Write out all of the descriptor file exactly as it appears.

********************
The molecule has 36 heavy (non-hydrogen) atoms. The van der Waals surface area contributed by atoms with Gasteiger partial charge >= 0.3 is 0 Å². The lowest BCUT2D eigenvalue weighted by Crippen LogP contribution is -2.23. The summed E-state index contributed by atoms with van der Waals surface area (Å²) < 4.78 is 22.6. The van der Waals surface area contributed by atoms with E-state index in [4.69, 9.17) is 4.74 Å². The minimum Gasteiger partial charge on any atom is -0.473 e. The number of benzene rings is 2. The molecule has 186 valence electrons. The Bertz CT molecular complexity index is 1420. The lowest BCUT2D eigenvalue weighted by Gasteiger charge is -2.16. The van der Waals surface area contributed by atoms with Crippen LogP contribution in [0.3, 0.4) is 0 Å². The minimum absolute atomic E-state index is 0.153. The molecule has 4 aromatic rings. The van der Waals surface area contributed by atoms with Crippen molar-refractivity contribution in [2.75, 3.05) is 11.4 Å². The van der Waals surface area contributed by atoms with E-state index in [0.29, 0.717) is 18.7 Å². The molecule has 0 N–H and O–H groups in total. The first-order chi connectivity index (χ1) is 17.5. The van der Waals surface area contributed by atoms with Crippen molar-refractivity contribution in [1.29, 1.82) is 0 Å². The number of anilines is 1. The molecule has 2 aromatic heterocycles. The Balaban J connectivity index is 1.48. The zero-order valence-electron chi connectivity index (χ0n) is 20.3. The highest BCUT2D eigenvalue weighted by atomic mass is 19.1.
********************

The molecule has 36 heavy (non-hydrogen) atoms. The van der Waals surface area contributed by atoms with Gasteiger partial charge >= 0.3 is 0 Å². The lowest BCUT2D eigenvalue weighted by Crippen LogP contribution is -2.23. The summed E-state index contributed by atoms with van der Waals surface area (Å²) < 4.78 is 22.6. The van der Waals surface area contributed by atoms with E-state index in [4.69, 9.17) is 4.74 Å². The minimum Gasteiger partial charge on any atom is -0.473 e. The number of benzene rings is 2. The molecule has 186 valence electrons. The Bertz CT molecular complexity index is 1420. The lowest BCUT2D eigenvalue weighted by Gasteiger charge is -2.16. The van der Waals surface area contributed by atoms with Crippen LogP contribution in [0.3, 0.4) is 0 Å². The minimum absolute atomic E-state index is 0.153. The molecule has 4 aromatic rings. The van der Waals surface area contributed by atoms with Crippen molar-refractivity contribution in [2.75, 3.05) is 11.4 Å². The van der Waals surface area contributed by atoms with E-state index in [0.29, 0.717) is 18.7 Å². The molecule has 0 N–H and O–H groups in total. The first-order chi connectivity index (χ1) is 17.5. The van der Waals surface area contributed by atoms with Crippen molar-refractivity contribution in [1.29, 1.82) is 0 Å². The number of anilines is 1. The molecule has 2 aromatic heterocycles. The Balaban J connectivity index is 1.48. The zero-order valence-electron chi connectivity index (χ0n) is 20.3. The highest BCUT2D eigenvalue weighted by atomic mass is 19.1.